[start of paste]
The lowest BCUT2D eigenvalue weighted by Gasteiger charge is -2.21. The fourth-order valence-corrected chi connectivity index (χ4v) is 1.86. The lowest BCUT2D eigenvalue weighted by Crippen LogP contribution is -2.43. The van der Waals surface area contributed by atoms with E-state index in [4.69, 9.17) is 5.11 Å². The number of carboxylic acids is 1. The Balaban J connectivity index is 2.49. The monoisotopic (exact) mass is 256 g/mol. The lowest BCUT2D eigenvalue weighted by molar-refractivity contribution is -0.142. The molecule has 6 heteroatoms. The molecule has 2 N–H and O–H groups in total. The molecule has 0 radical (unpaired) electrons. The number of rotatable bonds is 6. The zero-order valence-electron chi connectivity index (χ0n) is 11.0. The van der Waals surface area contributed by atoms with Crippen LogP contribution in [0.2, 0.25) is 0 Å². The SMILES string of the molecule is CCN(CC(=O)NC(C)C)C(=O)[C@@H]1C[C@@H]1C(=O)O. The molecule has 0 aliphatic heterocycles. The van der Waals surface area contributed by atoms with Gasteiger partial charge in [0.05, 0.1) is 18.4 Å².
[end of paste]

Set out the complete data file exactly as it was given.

The lowest BCUT2D eigenvalue weighted by Gasteiger charge is -2.21. The fourth-order valence-corrected chi connectivity index (χ4v) is 1.86. The lowest BCUT2D eigenvalue weighted by Crippen LogP contribution is -2.43. The van der Waals surface area contributed by atoms with E-state index in [4.69, 9.17) is 5.11 Å². The number of carboxylic acids is 1. The Balaban J connectivity index is 2.49. The monoisotopic (exact) mass is 256 g/mol. The lowest BCUT2D eigenvalue weighted by molar-refractivity contribution is -0.142. The molecule has 6 heteroatoms. The molecule has 2 N–H and O–H groups in total. The molecule has 0 radical (unpaired) electrons. The number of rotatable bonds is 6. The zero-order valence-electron chi connectivity index (χ0n) is 11.0. The van der Waals surface area contributed by atoms with Crippen LogP contribution in [0.2, 0.25) is 0 Å². The SMILES string of the molecule is CCN(CC(=O)NC(C)C)C(=O)[C@@H]1C[C@@H]1C(=O)O. The molecule has 0 aliphatic heterocycles. The van der Waals surface area contributed by atoms with Gasteiger partial charge in [0.05, 0.1) is 18.4 Å².